Firms ramp up compliance, premiums for cyber insurance post covid


Bengaluru: Insurance companies, wary of growing cybersecurity attacks on Indian organizations, are raising the cost of cyber insurance and stepping up compliance norms.

According to industry stakeholders and experts, insurers have seen record increases in the number of cyber insurance claims made by companies hit by ransomware attacks and more.

A year ago, ICICI Lombard witnessed an industrywide increase of 40-60% in the cost of premium since the outbreak of covid-19, said Sanjay Datta, the insurer’s chief of underwriting and claims.

A spokesperson for another insurance firm said unlike insurance claims for vehicle accidents, which usually range in the hundreds of thousands of rupees, cyber insurance claims can run up to $2-3 million at a time.

The number of cyber policy claims and reporting has soared more than 220% between 2020 and 2021, said Surya Narayan Saha, research manager, financial insights at market research firm International Data Corporation (IDC). This April, IDC projected to spend above $20 million in 2022 on cyber risk management.

T.A. Ramalingam, chief technical officer at Bajaj Allianz General Insurance, said the company has seen a near doubling of the number of cyber insurance claims filed by corporates in the “last few years”. He added that increased focus on digitalization and remote work following the pandemic, geopolitical tensions and increasing activity from ransomware groups have contributed to these.

Ransomware is a type of malware that encrypts a company’s data, and asks it to make payments in exchange for the decryption key. Groups running such attacks have evolved dramatically since the pandemic, with criminal groups even providing ransomware-as-a-service to others, he added. Ransomware is the most common kind of cyber threat claims are filed for.

In February, security firm Crowdstrike identified a criminal group called Pinchy Spider, which provided services using a ransomware called Revil, which was responsible for attacks worth $10 million at the time. Revil, which originated in Russia, counts companies like Apple-supplier Qanta Computer among its victims.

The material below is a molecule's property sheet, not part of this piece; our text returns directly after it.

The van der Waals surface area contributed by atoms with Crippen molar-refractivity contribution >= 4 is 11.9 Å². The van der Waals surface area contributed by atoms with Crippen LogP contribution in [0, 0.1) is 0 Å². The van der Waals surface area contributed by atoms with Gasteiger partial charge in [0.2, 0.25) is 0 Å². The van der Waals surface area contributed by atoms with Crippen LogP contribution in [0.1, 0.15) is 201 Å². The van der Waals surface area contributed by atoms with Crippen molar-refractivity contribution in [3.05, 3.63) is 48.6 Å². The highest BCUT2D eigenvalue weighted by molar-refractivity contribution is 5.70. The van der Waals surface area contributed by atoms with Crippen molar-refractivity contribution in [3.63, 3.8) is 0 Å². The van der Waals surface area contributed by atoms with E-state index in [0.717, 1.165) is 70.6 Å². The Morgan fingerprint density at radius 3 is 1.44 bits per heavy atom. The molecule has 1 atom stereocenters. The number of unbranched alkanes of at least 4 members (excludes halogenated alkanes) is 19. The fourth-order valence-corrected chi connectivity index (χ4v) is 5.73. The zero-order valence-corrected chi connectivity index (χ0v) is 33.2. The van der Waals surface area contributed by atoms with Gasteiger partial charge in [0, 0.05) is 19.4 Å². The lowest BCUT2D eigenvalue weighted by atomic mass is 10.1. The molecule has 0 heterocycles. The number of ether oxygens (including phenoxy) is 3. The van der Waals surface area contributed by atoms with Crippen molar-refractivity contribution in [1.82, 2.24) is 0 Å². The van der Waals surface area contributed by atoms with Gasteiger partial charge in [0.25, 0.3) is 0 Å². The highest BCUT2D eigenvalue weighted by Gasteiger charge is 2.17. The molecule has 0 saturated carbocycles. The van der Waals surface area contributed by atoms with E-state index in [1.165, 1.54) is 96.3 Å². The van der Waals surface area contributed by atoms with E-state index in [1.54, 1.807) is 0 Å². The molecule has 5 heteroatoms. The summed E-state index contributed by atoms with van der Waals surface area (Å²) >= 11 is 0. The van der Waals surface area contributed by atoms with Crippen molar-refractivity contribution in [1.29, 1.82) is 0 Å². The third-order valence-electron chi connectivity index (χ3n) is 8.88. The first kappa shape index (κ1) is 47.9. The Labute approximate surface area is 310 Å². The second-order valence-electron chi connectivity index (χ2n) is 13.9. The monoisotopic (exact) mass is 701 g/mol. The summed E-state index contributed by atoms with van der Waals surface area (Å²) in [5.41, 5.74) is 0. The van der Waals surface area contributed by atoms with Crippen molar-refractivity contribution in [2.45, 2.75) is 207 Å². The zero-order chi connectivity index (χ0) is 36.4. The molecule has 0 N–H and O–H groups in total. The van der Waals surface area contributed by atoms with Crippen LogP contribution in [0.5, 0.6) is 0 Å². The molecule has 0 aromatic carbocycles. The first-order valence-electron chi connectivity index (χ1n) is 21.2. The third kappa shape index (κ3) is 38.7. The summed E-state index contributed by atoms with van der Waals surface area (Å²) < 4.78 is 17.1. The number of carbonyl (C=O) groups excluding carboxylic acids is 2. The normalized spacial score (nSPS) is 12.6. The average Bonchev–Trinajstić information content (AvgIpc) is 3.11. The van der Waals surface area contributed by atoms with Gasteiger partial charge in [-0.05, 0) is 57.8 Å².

For users of cyber insurance, this means that it’s getting more difficult to get insured. The chief information security officer of a domestic automaker said getting cyber insurance presently requires much more negotiation for premiums. Earlier security reviews used to include a macro-level assessment of the applicant, whereas now, it’s micro-level.

“It’s not like if you just tell them we have implemented certain measures they will believe it. Now they come physically to check whether all controls are in place,” he said requesting anonymity.

According to ICICI’s Datta, with increasing loss ratios, underwriters who assess exposure faced by clients are repositioning how they evaluate firms’ security postures before approving any insurance proposal.

The insurance firm spokesperson cited above said even the policy form that companies have to fill in currently has grown from two to five pages.

Datta said insurance firms evaluate risk by taking note of everything from a firm’s infrastructure to the data they handle. They do this by considering three major pillars—human firewall, process and technology.

This means that companies can’t just have software firewalls in place, but will need employees dedicated to fighting cyberattacks in order to qualify for insurance. In addition, reviews are conducted of factors such as information security policies, business continuity plans, the kind of data a company handles, and its geographical presence.

In addition, companies handling personally identifiable data of users, cyber insurance will also come at a premium, since such data is considered more sensitive and can be devastating if lost or leaked. The number of employees they employ can also play a role in determining eligibility, and a higher weightage is applied to “factors that are related to insured’s compliance with various statutory requirements.”

A survey conducted in May by security firm Sophos, noted that 94% of those with cyber insurance said that their experience of getting insurance has changed over the past 12 months, because of higher demands for security measures, and more complex and expensive policies.

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